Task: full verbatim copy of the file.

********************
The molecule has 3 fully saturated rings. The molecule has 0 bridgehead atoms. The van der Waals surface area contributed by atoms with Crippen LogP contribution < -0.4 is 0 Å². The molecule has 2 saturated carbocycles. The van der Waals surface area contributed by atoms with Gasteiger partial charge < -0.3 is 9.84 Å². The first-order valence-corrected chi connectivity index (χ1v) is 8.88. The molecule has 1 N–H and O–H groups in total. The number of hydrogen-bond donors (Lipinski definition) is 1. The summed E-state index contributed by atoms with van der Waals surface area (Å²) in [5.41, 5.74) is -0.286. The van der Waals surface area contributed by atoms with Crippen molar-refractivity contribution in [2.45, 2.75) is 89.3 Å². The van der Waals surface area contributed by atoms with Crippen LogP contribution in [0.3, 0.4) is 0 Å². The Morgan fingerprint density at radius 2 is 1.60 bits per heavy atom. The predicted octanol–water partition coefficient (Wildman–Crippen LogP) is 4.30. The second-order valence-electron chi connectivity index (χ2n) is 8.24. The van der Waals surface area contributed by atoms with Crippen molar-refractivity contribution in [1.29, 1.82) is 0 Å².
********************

The molecule has 3 fully saturated rings. The molecule has 0 bridgehead atoms. The van der Waals surface area contributed by atoms with Crippen LogP contribution < -0.4 is 0 Å². The molecule has 2 saturated carbocycles. The van der Waals surface area contributed by atoms with Gasteiger partial charge < -0.3 is 9.84 Å². The first-order valence-corrected chi connectivity index (χ1v) is 8.88. The molecule has 1 N–H and O–H groups in total. The number of hydrogen-bond donors (Lipinski definition) is 1. The summed E-state index contributed by atoms with van der Waals surface area (Å²) in [5.41, 5.74) is -0.286. The van der Waals surface area contributed by atoms with Crippen molar-refractivity contribution in [2.45, 2.75) is 89.3 Å². The van der Waals surface area contributed by atoms with Crippen LogP contribution in [0.3, 0.4) is 0 Å². The Morgan fingerprint density at radius 2 is 1.60 bits per heavy atom. The predicted octanol–water partition coefficient (Wildman–Crippen LogP) is 4.30. The second-order valence-electron chi connectivity index (χ2n) is 8.24. The van der Waals surface area contributed by atoms with Crippen molar-refractivity contribution in [1.29, 1.82) is 0 Å².